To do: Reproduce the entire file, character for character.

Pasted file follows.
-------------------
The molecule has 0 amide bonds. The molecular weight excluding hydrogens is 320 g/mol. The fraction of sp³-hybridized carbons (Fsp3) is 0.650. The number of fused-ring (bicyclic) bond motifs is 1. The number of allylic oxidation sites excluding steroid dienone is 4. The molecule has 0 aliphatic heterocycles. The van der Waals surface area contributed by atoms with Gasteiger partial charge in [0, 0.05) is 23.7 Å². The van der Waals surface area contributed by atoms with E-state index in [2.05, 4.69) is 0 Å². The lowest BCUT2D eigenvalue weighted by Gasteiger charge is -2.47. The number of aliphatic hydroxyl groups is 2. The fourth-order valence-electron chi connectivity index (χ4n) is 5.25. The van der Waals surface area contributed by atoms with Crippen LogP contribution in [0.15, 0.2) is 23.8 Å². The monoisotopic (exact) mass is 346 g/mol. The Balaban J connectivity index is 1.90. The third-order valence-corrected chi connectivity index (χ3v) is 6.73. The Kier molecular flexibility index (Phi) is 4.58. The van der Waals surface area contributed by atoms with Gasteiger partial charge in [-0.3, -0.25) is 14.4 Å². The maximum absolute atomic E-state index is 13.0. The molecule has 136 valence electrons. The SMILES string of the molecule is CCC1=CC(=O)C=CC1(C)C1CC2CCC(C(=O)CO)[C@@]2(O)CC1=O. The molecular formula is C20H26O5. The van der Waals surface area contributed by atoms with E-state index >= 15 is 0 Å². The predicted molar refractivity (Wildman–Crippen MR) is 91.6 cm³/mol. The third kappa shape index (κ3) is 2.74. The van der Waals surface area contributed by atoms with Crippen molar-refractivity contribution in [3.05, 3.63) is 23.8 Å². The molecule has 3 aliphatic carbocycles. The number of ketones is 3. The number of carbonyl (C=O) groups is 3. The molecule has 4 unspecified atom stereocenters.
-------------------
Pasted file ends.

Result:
The molecule has 0 amide bonds. The molecular weight excluding hydrogens is 320 g/mol. The fraction of sp³-hybridized carbons (Fsp3) is 0.650. The number of fused-ring (bicyclic) bond motifs is 1. The number of allylic oxidation sites excluding steroid dienone is 4. The molecule has 0 aliphatic heterocycles. The van der Waals surface area contributed by atoms with Gasteiger partial charge in [0, 0.05) is 23.7 Å². The van der Waals surface area contributed by atoms with E-state index in [2.05, 4.69) is 0 Å². The lowest BCUT2D eigenvalue weighted by Gasteiger charge is -2.47. The number of aliphatic hydroxyl groups is 2. The fourth-order valence-electron chi connectivity index (χ4n) is 5.25. The van der Waals surface area contributed by atoms with Crippen LogP contribution in [0.15, 0.2) is 23.8 Å². The monoisotopic (exact) mass is 346 g/mol. The Balaban J connectivity index is 1.90. The third-order valence-corrected chi connectivity index (χ3v) is 6.73. The Kier molecular flexibility index (Phi) is 4.58. The van der Waals surface area contributed by atoms with Gasteiger partial charge in [-0.3, -0.25) is 14.4 Å². The maximum absolute atomic E-state index is 13.0. The molecule has 136 valence electrons. The SMILES string of the molecule is CCC1=CC(=O)C=CC1(C)C1CC2CCC(C(=O)CO)[C@@]2(O)CC1=O. The molecular formula is C20H26O5. The van der Waals surface area contributed by atoms with E-state index >= 15 is 0 Å². The predicted molar refractivity (Wildman–Crippen MR) is 91.6 cm³/mol. The third kappa shape index (κ3) is 2.74. The van der Waals surface area contributed by atoms with Crippen molar-refractivity contribution in [3.05, 3.63) is 23.8 Å². The molecule has 3 aliphatic carbocycles. The number of ketones is 3. The number of carbonyl (C=O) groups is 3. The molecule has 4 unspecified atom stereocenters.